Published in International Erosion Control Association (IECA), 34th Annual Conference and Expo.: Las Vegas, Nevada, February 24, 2003.
Copyright © 2003 Brent G. Hallock, Misty Scharff, Steve Rein, and Kaila Dettman
The California Department of Transportation (Caltrans) manages rights of ways that transect 41 m H (101m ac) and span over 3000 m (9000 ft) in elevation from seashore to sup alpine. There are approximately 4,900 native and 1,000 naturalized alien plant species in California. Only a few hundred are reliably useful in erosion and sediment control. Specifying native and naturalized vegetation mixes for use in hydroseeding or plug planting in conjunction with mechanical erosion control methods can have varying result for minimizing accelerated soil erosion. To investigate these factors, Cal Poly, San Luis Obispo, in conjunction with Caltrans and CSU, Sacramento, conducted a study establishing vegetation using hydroseeding and plug planting with erosion control practices of crimped straw, jute netting, gypsum, BFM, and guar tackifier. The vegetative treatments included native vegetation from Caltrans District 5, Bromus carinatus (California brome) seeds and plugs, a typical naturalized erosion control mix from Farm Supply, existing seed bank, mostly Lolium multiflorum (rye grass), and two control boxes left untreated. Percent cover and runoff quality were measured for each box.
The goal was to identify initially fast growing vegetation that establishes within 70 days and demonstrates long-term erosion control. Treatments were conducted in 0.6 by 2 m soil test boxes set at a 2:1 (V:H) slope. Seeding rates were typical for District 5 and plugs were planted at 22 and 44/m2. Boxes were filled with a sandy clay loam (USDA) soil typical of District 5 fill slopes, compacted to 90 %. The rainfall simulators mimicked a 30-year storm along the California coast with 1.5” of rain in 1.5 hours.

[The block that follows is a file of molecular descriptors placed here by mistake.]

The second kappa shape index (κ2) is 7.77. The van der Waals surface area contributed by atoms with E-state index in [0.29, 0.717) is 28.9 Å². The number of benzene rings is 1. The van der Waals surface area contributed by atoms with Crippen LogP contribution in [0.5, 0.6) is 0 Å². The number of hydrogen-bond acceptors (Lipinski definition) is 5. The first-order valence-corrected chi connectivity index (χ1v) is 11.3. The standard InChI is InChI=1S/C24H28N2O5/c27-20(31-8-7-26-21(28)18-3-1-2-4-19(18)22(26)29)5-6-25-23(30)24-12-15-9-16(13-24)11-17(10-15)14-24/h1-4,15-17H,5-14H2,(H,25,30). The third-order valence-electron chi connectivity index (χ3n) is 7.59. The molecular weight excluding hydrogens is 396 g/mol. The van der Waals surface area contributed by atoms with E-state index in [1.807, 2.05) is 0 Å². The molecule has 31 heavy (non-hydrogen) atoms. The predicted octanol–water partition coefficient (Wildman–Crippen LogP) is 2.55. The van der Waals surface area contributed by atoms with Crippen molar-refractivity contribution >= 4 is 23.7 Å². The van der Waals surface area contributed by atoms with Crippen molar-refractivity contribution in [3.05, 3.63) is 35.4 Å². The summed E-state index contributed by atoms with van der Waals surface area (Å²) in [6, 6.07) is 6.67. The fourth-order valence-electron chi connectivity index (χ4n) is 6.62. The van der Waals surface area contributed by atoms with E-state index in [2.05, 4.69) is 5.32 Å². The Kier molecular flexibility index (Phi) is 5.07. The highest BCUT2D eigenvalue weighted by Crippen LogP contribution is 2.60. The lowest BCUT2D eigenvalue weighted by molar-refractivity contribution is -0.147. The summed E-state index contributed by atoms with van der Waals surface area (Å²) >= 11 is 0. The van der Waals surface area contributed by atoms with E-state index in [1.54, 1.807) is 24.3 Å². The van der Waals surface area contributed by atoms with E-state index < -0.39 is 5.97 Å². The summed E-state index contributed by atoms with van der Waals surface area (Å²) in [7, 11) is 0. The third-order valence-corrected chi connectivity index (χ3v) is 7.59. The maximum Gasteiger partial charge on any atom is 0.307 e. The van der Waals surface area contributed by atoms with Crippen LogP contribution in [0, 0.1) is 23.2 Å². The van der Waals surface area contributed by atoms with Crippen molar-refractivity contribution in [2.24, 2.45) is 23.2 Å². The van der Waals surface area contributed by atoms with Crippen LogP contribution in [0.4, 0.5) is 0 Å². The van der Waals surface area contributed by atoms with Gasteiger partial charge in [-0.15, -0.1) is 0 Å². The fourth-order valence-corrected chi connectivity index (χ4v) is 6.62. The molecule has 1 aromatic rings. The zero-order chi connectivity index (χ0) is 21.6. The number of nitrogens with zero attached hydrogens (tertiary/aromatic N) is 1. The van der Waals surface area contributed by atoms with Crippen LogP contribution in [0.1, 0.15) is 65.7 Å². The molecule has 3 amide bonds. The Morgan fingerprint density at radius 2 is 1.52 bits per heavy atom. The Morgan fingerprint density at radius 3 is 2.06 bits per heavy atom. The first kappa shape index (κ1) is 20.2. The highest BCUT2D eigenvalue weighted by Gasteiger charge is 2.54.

The highest percentage of vegetation was with the native seedings and plugs, with jute and straw consisting mostly of legumes and forbs. The EC mix and gypsum produced the least amount of grasses. The EC mix and BFM were very dense stands of legumes. Gypsum and tackifier treatments were relatively bare. Native plants were poorly established in all treatments. The plug plantings were well established.
The lowest runoff sediment concentration was with both the native and EC mix seedings and jute, followed by BFM, plugs and jute and finally jute alone. The range was 7.8 to 1,0002.5 mg/L. The highest runoff sediment concentration was the existing vegetation and guar tackifier, crimpled straw, gypsum, and bare soil. The range was 6,921.4 to 46,894.2 mg/L.
Earth Sciences | Soil Science